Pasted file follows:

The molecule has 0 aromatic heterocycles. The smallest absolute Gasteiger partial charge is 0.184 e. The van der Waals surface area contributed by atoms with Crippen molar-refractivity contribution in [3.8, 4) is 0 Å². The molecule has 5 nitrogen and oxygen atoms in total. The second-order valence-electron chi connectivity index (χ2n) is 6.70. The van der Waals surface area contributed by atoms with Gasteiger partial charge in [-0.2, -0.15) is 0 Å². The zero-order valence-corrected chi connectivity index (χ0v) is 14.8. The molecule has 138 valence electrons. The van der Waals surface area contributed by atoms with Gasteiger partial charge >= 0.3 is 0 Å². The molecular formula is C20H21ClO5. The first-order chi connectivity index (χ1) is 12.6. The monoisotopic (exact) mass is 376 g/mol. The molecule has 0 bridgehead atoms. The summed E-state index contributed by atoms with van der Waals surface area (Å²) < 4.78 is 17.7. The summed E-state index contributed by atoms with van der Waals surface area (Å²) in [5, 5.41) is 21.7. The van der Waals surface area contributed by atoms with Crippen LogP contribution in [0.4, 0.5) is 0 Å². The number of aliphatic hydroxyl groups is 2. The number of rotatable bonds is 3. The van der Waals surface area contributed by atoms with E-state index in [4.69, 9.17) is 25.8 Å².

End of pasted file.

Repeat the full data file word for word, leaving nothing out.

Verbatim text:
The molecule has 0 aromatic heterocycles. The smallest absolute Gasteiger partial charge is 0.184 e. The van der Waals surface area contributed by atoms with Crippen molar-refractivity contribution in [3.8, 4) is 0 Å². The molecule has 5 nitrogen and oxygen atoms in total. The second-order valence-electron chi connectivity index (χ2n) is 6.70. The van der Waals surface area contributed by atoms with Gasteiger partial charge in [-0.2, -0.15) is 0 Å². The zero-order valence-corrected chi connectivity index (χ0v) is 14.8. The molecule has 138 valence electrons. The van der Waals surface area contributed by atoms with Gasteiger partial charge >= 0.3 is 0 Å². The molecular formula is C20H21ClO5. The first-order chi connectivity index (χ1) is 12.6. The monoisotopic (exact) mass is 376 g/mol. The molecule has 0 bridgehead atoms. The summed E-state index contributed by atoms with van der Waals surface area (Å²) < 4.78 is 17.7. The summed E-state index contributed by atoms with van der Waals surface area (Å²) in [5, 5.41) is 21.7. The van der Waals surface area contributed by atoms with Crippen LogP contribution in [0.4, 0.5) is 0 Å². The number of aliphatic hydroxyl groups is 2. The number of rotatable bonds is 3. The van der Waals surface area contributed by atoms with E-state index in [4.69, 9.17) is 25.8 Å².